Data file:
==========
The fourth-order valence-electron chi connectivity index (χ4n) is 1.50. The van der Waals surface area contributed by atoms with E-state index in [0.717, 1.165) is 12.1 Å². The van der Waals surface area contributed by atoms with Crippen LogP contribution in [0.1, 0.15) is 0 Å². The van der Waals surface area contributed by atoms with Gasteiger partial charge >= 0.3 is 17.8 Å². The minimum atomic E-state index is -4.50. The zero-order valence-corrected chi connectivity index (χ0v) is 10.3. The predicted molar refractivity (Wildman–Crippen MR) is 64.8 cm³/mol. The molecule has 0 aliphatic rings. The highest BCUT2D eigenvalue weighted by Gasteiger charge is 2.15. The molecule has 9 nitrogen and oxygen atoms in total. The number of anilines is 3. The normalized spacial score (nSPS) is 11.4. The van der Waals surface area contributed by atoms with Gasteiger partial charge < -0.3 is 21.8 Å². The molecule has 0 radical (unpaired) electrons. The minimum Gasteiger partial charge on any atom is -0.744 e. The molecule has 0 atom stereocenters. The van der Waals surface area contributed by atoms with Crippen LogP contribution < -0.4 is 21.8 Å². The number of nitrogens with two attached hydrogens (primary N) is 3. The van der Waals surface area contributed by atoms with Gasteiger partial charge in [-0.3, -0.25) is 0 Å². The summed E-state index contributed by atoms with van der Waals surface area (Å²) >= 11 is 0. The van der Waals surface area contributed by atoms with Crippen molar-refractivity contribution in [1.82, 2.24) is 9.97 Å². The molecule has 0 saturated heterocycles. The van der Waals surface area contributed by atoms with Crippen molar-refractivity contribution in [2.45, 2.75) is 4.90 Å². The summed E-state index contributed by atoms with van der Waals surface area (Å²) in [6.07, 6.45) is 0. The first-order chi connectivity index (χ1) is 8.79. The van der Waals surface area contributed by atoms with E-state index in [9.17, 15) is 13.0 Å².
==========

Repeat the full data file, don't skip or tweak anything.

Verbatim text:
The fourth-order valence-electron chi connectivity index (χ4n) is 1.50. The van der Waals surface area contributed by atoms with E-state index in [0.717, 1.165) is 12.1 Å². The van der Waals surface area contributed by atoms with Crippen LogP contribution in [0.1, 0.15) is 0 Å². The van der Waals surface area contributed by atoms with Gasteiger partial charge >= 0.3 is 17.8 Å². The minimum atomic E-state index is -4.50. The zero-order valence-corrected chi connectivity index (χ0v) is 10.3. The predicted molar refractivity (Wildman–Crippen MR) is 64.8 cm³/mol. The molecule has 0 aliphatic rings. The highest BCUT2D eigenvalue weighted by Gasteiger charge is 2.15. The molecule has 9 nitrogen and oxygen atoms in total. The number of anilines is 3. The normalized spacial score (nSPS) is 11.4. The van der Waals surface area contributed by atoms with Gasteiger partial charge < -0.3 is 21.8 Å². The molecule has 0 radical (unpaired) electrons. The minimum Gasteiger partial charge on any atom is -0.744 e. The molecule has 0 atom stereocenters. The van der Waals surface area contributed by atoms with Crippen LogP contribution < -0.4 is 21.8 Å². The number of nitrogens with two attached hydrogens (primary N) is 3. The van der Waals surface area contributed by atoms with Gasteiger partial charge in [-0.3, -0.25) is 0 Å². The summed E-state index contributed by atoms with van der Waals surface area (Å²) >= 11 is 0. The van der Waals surface area contributed by atoms with Crippen molar-refractivity contribution in [1.82, 2.24) is 9.97 Å². The molecule has 0 saturated heterocycles. The van der Waals surface area contributed by atoms with Crippen molar-refractivity contribution in [2.45, 2.75) is 4.90 Å². The summed E-state index contributed by atoms with van der Waals surface area (Å²) in [6.07, 6.45) is 0. The first-order chi connectivity index (χ1) is 8.79. The van der Waals surface area contributed by atoms with E-state index in [9.17, 15) is 13.0 Å².